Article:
The Fed lowered its interest rate target even as the labor market continued to create jobs. Here are the five things we learned from U.S. economic data released during the week ending August 2.
Job creation continued in July. The Bureau of Labor Statistics indicates that nonfarm payrolls expanded by a seasonally adjusted 164,000 jobs during the month. While off from June’s downwardly revised 193,000 job gain, this was 106th straight month of payroll expansion. Private-sector employers added 148,000 workers during the month, split between 15,000 in the goods-producing sector and 133,000 in the service sector. Industries adding the most workers in July were health care/social assistance (+50,400), professional/business services (+38,000), financial activities (+18,000), and manufacturing (+16,000). Average hourly earnings have risen 3.2 percent over the past year to $27.98.
A separate household survey kept the unemployment rate of 3.7, which was just above its multi-decade low of 3.6 achieved back in May. 370,000 people entered the labor market, pushing the labor force participation rate up a 1/10th of a percentage point to 63.0 percent. The same measure for adults aged 25 to 54 fell by 2/10ths of a percentage point to 82.0 percent. Falling to post-recession lows were the median length of unemployment (8.9 weeks, matching the business cycle low hit in January), the count of part-time workers seeking a full-time job (3.984 million), and the broadest measure of labor underutilization, the “U-6” series (7.0 percent).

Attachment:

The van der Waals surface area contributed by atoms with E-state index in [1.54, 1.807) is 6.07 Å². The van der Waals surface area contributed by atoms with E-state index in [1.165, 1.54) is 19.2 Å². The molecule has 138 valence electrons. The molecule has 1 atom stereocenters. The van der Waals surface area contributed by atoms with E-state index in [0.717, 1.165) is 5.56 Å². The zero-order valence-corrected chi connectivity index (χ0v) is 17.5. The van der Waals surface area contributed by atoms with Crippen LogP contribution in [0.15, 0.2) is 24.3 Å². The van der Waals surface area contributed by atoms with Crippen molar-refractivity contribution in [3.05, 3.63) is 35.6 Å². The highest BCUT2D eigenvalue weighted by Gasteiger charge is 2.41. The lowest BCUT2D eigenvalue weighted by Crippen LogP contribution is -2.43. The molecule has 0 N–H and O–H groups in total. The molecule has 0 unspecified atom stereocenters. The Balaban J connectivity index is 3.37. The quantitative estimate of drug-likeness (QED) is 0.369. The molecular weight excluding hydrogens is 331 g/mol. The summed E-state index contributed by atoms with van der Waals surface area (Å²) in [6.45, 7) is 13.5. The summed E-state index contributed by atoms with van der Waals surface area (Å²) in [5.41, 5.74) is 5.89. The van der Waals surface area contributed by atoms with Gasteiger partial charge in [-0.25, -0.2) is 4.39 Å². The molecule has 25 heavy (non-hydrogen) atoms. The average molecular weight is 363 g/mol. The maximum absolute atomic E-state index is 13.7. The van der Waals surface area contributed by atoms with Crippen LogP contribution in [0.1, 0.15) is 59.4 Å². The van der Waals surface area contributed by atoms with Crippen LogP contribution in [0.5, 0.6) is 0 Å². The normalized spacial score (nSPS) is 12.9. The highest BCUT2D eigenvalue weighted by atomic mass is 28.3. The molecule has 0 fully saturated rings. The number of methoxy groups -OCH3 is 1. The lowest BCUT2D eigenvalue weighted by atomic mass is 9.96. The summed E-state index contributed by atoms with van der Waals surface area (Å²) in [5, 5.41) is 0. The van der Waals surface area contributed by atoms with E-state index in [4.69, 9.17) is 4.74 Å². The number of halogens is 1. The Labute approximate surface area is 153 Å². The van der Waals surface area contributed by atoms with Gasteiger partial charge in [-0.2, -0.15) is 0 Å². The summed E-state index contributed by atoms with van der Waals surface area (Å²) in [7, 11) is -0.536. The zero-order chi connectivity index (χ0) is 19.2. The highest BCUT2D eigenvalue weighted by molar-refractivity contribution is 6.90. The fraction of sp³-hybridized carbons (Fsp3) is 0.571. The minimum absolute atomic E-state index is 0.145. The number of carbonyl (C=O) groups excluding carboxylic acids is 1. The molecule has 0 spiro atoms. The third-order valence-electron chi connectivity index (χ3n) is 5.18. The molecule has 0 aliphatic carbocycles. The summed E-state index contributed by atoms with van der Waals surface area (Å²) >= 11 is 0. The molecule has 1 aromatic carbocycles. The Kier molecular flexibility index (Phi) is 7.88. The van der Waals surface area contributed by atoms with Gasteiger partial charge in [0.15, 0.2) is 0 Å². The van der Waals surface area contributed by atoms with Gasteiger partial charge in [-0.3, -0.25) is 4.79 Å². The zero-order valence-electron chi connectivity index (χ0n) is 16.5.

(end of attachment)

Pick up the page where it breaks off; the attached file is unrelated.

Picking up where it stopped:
The Fed cuts its short-term interest rate target. The policy statement released following this past week’s meeting of the Federal Open Market Committee (FOMC) noted continued strength in the labor market and household spending. Yet the FOMC remained concerned about “soft” business investment and inflation compensation that had “remain[ed] low.” Due to “implications of global developments for the economic outlook as well as muted inflation pressures,” the FOMC voted to cut the fed funds target rate by 25-basis points to a range between 2.00 and 2.25 percent. Two FOMC voting members (George and Rosengren) both opposed the target rate cut. The dissents and the somewhat muted statement about how it will “act as appropriate” in the future leaves up in the air expectations on potential additional rate cuts.